In a 1935 piece for Esquire magazine entitled Remembering Shooting-Flying: A Key West Letter, Ernest Hemingway listed seventeen books that were among his favorites. They were so dear to him that he would rather read any of them for the first time again than have a yearly income of a million dollars. (That’s about $16.5 million/year in today’s dollars.) Here’s the actual passage from the article:
When you have been lucky in your life you find that just about the time the best of the books run out (and I would rather read again for the first time Anna Karenina, Far Away and Long Ago, Buddenbrooks, Wuthering Heights, Madame Bovary, War and Peace, A Sportsman’s Sketches, The Brothers Karamozov, Hail and Farewell, Huckleberry Finn, Winesburg, Ohio, La Reine Margot, La Maison Tellier, Le Rouge et le Noire, La Chartreuse de Parme, Dubliners, Yeats’s Autobiographies and a few others than have an assured income of a million dollars a year) you have a lot of damned fine things that you can remember. Then when the time is over in which you have done the things that you can now remember, and while you are doing other things, you find you can read the books again, and, always, there are a few, a very few, good new ones. Last year there was La Condition Humaine by Andre Malraux. It was translated, I do not know how well, as Man’s Fate, and sometimes it is as good as Stendhal and that is something no prose writer has been in France for over fifty years.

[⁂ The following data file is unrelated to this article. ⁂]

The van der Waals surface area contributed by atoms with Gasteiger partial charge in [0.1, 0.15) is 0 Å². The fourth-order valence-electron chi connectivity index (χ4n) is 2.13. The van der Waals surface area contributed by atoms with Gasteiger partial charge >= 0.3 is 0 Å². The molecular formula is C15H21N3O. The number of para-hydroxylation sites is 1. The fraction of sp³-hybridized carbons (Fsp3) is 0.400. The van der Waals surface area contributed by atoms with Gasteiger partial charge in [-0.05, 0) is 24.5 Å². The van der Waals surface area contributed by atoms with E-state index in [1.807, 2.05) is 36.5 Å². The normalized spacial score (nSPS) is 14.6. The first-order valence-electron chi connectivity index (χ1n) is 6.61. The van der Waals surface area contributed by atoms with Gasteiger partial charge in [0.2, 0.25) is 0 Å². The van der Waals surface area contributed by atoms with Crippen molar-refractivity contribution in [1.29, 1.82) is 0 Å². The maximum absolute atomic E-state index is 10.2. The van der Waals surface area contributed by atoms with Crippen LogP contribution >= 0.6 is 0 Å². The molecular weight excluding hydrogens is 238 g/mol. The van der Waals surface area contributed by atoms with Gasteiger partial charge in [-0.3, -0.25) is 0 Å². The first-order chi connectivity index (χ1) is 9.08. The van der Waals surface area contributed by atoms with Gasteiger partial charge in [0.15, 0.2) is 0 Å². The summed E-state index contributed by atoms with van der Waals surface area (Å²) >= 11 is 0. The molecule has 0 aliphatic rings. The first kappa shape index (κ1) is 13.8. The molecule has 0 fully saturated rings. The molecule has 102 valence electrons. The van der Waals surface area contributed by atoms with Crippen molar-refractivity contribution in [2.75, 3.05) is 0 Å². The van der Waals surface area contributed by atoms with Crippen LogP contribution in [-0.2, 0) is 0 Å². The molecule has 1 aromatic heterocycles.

But this is supposed to be about shooting, not about books, although some of the best shooting I remember was in Tolstoi and I have often wondered how the snipe fly in Russia now and whether shooting pheasants is counter-revolutionary. When you have loved three things all your life, from the earliest you can remember; to fish, to shoot and, later, to read; and when, all your life, the necessity to write has been your master, you learn to remember and, when you think back, you remember more fishing and shooting and reading than anything else and that is a pleasure.